The following is based on material kindly provided by Michael Fruergaard Pontoppidan. I have edited it substantially and added some new material to make it fit within the context of this blog.

Introduction

This guide will show you how to resolve compiler warnings in Axapta.

Compiler warnings are a strong indication that the code contains flaws or questionable constructs. The compiler groups the warnings in several levels according to the warning's severity: Level 1 is for very questionable issues, downto level 4 which are smaller issues. All compiler warnings must all be eliminated from production code to improve the overall code quality.

Note that the Dynamics Ax development environment also features a best practise framework that diagnoses the code's adherence to the established best practises. The diagnostics issued by this tool are not covered here.

Contents

Introduction.

Compiler Warnings Level 1.

Break statement found outside legal context.

The new method of a derived class does not call super().

The new method of a derived class may not call super().

Function never returns a value.

Not all paths return a value.

Assignment/Comparison loses precision.

Compiler Warnings Level 2.

Unreachable code.

Compiler Warnings Level 3.

Empty compound statement.

Updating Views is not supported.

Compiler Warnings Level 4.

Class names should start with an uppercase letter.

Member names should start with a lowercase letter.

Compiler Warnings Level 1

Break statement found outside legal context

Break statements are used to skip to the end of for, while, do-while and switch statements. If a break statement is encountered outside the body of one of these statements it is ignored at runtime and should be removed from the code to avoid confusion and improve legibility.

Example

 1: {
 2:     int i;
 3: 
 4:     for (i = 1; i <= 100; i++)
 5:     {
 6:         foo(i);
 7:         if (i==8)
 8:             break;
 9:     }
10:     if (i==8)
11:         break;
12: }

Fix:

Move or remove the break statement to properly reflect the intention.

 1: {
 2:     int i;
 3: 
 4:     for (i = 1; i <= 100; i++)
 5:     {
 6:         foo(i);
 7:         if (i==8)
 8:             break;
 9:     }
10: }

The new method of a derived class does not call super()

Always call super() in the constructor (i.e. the new method) of a class: The parent class could have some initialization of its own to do. You should do this even if the parent class implementation does not currently set up any state, because the implementation may subsequently be changed. Failure to call the parent's initialization code will typically break the base class.

Example

This class is derived from the Runbase class. If you don't call super() in this new method the code in the inherited new method will never be executed, depriving the Runbase framework of being properly initialized.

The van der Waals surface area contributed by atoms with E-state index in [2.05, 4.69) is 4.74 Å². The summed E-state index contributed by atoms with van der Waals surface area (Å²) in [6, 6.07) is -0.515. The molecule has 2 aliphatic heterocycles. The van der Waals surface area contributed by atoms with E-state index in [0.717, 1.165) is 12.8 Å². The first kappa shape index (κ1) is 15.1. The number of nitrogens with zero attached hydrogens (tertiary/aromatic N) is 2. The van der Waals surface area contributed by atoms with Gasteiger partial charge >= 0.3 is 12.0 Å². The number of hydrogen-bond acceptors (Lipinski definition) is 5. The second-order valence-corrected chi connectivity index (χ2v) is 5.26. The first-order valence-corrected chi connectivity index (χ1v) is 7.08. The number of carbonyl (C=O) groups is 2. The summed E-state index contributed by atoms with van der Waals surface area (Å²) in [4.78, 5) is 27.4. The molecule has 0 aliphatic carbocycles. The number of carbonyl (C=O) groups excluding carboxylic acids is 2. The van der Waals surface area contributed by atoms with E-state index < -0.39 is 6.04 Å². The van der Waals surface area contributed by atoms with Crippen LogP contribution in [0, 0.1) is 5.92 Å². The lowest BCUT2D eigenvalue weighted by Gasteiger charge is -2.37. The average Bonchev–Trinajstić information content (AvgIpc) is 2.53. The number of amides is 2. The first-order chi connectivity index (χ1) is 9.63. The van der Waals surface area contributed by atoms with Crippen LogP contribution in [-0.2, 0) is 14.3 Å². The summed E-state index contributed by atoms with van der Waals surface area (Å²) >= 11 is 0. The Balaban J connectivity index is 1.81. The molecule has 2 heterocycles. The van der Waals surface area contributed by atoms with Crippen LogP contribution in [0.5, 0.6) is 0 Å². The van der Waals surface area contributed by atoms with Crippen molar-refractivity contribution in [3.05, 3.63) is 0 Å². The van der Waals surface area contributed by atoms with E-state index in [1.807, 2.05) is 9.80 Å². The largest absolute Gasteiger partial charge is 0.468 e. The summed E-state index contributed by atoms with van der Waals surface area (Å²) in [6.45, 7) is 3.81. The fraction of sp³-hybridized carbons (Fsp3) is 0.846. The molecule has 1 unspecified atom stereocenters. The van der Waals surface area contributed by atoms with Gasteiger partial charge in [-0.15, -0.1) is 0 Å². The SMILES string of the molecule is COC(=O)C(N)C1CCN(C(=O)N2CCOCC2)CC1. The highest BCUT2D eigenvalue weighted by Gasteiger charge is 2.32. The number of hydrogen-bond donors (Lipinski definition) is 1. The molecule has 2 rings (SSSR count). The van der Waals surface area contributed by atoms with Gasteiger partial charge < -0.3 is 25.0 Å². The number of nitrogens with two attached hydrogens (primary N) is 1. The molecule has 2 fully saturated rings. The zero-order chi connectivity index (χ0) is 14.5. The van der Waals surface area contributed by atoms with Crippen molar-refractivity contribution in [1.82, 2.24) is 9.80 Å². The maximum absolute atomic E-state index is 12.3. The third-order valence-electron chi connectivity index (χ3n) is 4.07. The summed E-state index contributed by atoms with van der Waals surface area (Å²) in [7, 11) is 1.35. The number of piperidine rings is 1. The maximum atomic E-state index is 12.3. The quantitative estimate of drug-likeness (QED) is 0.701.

1: class MyClass extends Runbase
 2: {
 3:     void new()
 4:     {
 5:         ;
 6:         emplId = EmplTable::userId2EmplId(curUserId());
 7:     }
 8: }

Fix:

 1: class MyClass extends Runbase
 2: {
 3:     void new()
 4:     {
 5:         ;
 6:         super(); // Initialize base class. 
 7:         emplId = EmplTable::userId2EmplId(curUserId());
 8:     }
 9: } 

The new method of a derived class may not call super()

Always call super() in the constructor (i.e. the new method) of a class. The parent class could have some initialisation of its own to do. You should do this even if the parent class implementation does not currently set up any state, because the implementation may subsequently be changed.

Note that this message is different from the previous one: In this case the compiler can prove that super will not always be called (i.e. there are paths in the code that cause the method to end without calling super). In the previous case the compiler can prove that no paths cause super() to be executed.

Example

This class is inherited from the Runbase class. If you don't always call super() in this new method the code in the inherited new method will never be executed.

 1: class MyClass extends Runbase
 2: {
 3:     void new()
 4:     {
 5:         ;
 6:         if (this.init())
 7:             super(); // Not called if init() fails. 
 8:         emplId = EmplTable::userId2EmplId(curUserId());
 9:     }
10: }

Fix:

Always call super as shown below:

 1: class MyClass extends Runbase
 2: {
 3:     void new()
 4:     {
 5:         ;
 6:         this.init();
 7:         super(); // Always called. 
 8:         emplId = EmplTable::userId2EmplId(curUserId());
 9:     }
10: }

Function never returns a value

Any non abstract method with a return type (i.e. a method that does not return void) must explicitly return a value, irrespective of which path the execution takes through the code. If this is not the case, the warning above is issued.

Sometimes programmers write methods that have no implementation (and therefore no return statements) because they expect that derived classes should provide an implementation. In this case, an abstract class or an interface should be used, because this causes the compiler to check that all abstract methods (or interface methods) are actually overridden by a derived class.

Example

The user has written the following code because he expects the programmer to define a more meaningful implementation in derived classes. If applicable, the method should be made abstract forcing derived classes to implement this method.

1: abstract class MyClass
2: {
3:     InventQty onHandQty(InventOnHand inventOnHand)
4:     {
5:     }
6: }

Fix:

1: abstract class MyClass 
2: {
3:    abstract InventQty onHandQty(InventOnHand inventOnHand)
4:    {
5:        // No implementation. Implementations must be provided 
6:        // by non abstract derived classes. 
7:    }
8: }

Not all paths return a value

The method has a return value (i.e. it is not declared as void) and it is possible for the method to end without executing a return statement. This is never a problem for methods that do not return values (i.e. are declared as void) because they always return when the last statement is executed. This is a warning that invariably indicates a flaw in the code.